Jolie Kerr is a cleaning expert and advice columnist. She’ll be here every week helping to answer your filthiest questions. Are you dirty? Check the Squalor Archive for assistance. Are you still dirty? Email her.

I have a great pair of flip-flops from Reef that I love. They have leather uppers and an EVA footbed. I noticed last summer that after a few wears, these babies were getting ripe. So I did the whole vinegar/warm-water bath and air-dried them over a vent. It worked. For maybe two wears. Is there any advice you have before we roll into spring and summer about how to keep flip-flops not smelling like something died on them? Sure, paying five bucks for cheap ones and rotating them left and right is an option, but dropping 40 bucks or so on good flip-flops that don’t make me look like a college student doesn’t lend itself to owning multiple pairs.

Before we get into the meat of today’s discussion of cleaning your fashion 'flops, a word on men in flip-flops: I am pro, provided that one respects the standard clause that if you’re going to bare your toes to the world, good citizenship dictates that you tend to your feet, in the grooming sense. That means you should have neatly clipped toenails that are free of dirt and fungus; calluses and corns and such should be controlled. Many of you will feel differently, and that is fine, but this is not the place to discuss the relative acceptability of sandals for men.

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Foot-grooming is actually part of what we need to talk about when we talk about keeping your flippers clean, so let’s start with that. Brace, because this is a touch on the gross side: Much of what’s causing that smell is a buildup of dead skin on the shoe. It sloughs off as you wander about in your sandals, embeds itself in the shoe, and begins to rot. Glorious, isn’t it?

A very good way to mitigate the dead-skin effect is to adopt good footcare habits . This is a thing we talked about way, way back when Ask a Clean Person first began appearing on Deadspin, and, what with the warm summer months just around the bend, it's a topic well worth revisiting now.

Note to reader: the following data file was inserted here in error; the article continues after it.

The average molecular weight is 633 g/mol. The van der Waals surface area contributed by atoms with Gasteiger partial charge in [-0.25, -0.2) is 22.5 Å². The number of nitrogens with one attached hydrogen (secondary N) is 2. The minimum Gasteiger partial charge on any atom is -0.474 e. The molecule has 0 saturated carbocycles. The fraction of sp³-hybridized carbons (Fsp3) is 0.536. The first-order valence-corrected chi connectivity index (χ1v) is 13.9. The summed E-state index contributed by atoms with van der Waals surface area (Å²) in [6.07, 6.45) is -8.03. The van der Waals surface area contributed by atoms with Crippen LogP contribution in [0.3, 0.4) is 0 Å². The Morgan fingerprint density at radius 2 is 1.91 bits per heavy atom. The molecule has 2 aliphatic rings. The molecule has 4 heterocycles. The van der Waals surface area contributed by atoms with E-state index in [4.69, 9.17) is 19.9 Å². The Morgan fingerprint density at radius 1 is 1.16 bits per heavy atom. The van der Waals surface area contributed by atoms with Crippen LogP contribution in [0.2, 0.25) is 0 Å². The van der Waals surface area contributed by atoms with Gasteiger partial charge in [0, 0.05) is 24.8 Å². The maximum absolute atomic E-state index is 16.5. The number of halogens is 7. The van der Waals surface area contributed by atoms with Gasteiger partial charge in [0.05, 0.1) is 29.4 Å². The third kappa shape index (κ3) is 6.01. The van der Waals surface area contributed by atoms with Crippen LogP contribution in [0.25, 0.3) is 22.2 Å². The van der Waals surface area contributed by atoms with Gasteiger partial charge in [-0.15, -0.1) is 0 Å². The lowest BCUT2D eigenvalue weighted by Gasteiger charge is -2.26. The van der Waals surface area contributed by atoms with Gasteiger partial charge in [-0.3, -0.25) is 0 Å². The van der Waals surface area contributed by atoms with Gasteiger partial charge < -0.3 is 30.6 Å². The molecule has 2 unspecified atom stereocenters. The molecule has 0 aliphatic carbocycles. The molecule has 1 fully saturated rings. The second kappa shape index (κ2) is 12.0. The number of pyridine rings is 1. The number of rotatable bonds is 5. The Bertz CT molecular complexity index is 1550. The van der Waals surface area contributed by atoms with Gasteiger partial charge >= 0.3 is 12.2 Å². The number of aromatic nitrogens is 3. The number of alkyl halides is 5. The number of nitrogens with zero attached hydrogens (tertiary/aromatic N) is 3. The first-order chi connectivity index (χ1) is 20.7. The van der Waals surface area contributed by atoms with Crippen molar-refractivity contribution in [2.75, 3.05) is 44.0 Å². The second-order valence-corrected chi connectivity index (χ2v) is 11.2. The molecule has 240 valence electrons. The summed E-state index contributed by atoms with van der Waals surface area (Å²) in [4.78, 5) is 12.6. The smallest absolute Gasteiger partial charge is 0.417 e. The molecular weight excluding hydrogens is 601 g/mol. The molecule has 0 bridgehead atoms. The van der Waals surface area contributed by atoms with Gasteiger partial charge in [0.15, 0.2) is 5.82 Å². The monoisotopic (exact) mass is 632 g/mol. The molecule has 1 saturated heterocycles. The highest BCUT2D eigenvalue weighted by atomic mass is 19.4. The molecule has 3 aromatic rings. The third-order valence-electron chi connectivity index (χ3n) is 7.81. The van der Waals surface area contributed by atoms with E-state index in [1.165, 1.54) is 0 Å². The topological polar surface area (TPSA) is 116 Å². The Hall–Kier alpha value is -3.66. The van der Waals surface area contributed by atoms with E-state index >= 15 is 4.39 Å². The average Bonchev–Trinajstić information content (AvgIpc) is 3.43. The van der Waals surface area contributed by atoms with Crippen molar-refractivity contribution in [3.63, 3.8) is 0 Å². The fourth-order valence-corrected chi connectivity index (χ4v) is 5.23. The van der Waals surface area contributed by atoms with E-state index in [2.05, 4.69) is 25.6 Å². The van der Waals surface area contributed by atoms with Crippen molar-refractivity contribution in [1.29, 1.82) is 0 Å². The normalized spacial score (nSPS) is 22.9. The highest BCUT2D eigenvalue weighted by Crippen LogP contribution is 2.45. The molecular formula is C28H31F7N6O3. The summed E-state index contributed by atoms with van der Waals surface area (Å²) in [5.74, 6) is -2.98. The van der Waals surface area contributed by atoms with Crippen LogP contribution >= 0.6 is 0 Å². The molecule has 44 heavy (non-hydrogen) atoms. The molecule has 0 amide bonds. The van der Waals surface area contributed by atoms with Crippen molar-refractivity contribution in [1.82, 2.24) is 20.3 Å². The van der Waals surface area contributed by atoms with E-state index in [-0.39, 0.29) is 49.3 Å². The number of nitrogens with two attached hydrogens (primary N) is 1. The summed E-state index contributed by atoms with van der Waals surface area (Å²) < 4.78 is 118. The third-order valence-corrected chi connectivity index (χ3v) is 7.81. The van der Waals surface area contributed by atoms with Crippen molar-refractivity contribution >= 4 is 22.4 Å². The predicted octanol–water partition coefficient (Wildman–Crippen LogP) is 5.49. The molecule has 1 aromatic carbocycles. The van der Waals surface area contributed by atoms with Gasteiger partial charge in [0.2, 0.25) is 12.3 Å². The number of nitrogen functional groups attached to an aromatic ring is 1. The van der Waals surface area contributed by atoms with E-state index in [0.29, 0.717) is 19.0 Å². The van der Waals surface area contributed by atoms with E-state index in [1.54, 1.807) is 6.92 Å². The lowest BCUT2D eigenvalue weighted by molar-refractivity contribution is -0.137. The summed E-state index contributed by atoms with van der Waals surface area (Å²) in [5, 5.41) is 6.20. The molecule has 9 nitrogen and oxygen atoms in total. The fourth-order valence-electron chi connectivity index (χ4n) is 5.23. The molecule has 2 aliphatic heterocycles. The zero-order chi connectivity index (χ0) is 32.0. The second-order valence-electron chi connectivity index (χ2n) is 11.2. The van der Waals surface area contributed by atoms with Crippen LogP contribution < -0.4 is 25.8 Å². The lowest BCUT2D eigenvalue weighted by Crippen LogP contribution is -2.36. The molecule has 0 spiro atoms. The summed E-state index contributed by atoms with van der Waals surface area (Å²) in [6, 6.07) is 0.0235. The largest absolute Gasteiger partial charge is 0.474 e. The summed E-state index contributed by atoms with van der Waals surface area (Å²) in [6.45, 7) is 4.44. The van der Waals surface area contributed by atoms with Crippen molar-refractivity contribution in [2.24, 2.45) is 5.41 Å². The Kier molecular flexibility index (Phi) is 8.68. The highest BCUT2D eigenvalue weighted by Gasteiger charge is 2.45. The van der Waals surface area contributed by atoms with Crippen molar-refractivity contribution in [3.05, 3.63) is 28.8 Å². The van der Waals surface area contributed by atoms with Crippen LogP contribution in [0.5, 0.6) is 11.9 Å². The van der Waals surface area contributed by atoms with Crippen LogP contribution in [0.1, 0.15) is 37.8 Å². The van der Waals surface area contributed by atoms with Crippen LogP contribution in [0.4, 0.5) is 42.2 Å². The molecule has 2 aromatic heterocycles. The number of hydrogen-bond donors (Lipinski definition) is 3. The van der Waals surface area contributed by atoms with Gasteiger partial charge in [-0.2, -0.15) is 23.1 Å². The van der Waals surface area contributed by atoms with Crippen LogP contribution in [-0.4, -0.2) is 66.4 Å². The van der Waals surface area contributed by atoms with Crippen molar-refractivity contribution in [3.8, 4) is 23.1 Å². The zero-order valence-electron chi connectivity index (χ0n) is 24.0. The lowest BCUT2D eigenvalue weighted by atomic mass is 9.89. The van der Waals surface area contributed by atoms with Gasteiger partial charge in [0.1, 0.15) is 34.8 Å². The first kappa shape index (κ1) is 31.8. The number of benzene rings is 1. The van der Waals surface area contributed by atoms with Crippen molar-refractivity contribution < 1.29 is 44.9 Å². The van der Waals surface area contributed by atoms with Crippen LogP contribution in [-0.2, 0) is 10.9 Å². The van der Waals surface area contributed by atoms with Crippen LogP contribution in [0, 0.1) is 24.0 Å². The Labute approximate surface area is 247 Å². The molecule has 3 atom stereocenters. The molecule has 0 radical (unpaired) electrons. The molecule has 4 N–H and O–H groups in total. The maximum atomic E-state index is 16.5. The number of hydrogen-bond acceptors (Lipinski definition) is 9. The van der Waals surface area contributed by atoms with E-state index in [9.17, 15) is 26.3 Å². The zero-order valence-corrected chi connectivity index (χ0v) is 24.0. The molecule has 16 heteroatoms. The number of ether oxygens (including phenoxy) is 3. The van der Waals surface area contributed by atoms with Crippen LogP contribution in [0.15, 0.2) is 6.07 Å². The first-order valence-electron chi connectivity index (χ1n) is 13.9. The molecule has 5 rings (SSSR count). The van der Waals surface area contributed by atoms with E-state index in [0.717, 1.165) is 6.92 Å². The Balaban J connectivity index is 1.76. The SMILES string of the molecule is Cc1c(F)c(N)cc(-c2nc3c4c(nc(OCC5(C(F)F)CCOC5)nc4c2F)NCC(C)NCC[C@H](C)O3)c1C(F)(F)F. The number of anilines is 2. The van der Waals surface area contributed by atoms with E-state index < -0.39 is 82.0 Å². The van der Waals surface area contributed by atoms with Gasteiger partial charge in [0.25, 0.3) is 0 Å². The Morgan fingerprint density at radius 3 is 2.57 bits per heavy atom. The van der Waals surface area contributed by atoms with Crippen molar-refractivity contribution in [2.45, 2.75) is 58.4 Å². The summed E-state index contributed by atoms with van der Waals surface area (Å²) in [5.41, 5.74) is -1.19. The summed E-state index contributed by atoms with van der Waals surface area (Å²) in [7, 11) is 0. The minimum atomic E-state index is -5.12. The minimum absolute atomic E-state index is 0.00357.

Here are a few things to be sure you’re incorporating into your bathing and beautifying routine:

  • If you don’t already have them, get yourself a stack of washcloths (here are some inexpensive ones from La Targs that’ll do you right well) and suds one up with a good deodorizing bar soap (Irish Spring, Zest—that sort) when you’re having your shower. (Those body washes and such are also fine, I guess, but I’m a bar-soap kind of gal.) Then use the washcloth to give your feet a good scrubbing; the washcloth is important here because it’s going to slough off a lot of dead skin, and dead skin build-up is part of what’s causing your odor problems.
  • Post-shower, make sure to thoroughly dry your feet—with a towel, not just by scuffing them back and forth on your bathmat. I know, I am a cruel taskmistress. But it will help, especially if you can try to get in between your toesies to make sure they’re nice and dry. Time allowing, wait to put on your socks; that will let your feet un-prune themselves if indeed they’ve pruned up.
  • Start using a daily foot powder like Tinactin or Gold Bond.
  • Consider the use of a foot antiperspirant. These products work a bit differently from foot powders, which will absorb sweat rather than stopping it. There are a number of brands to choose from—The Ugly Little Bottle, Ghost Grip, Neat Feat—and you may find that you have to experiment to find the one that works best with your body’s chemistry (they’re similar to antiperspirant for the underarms in that way).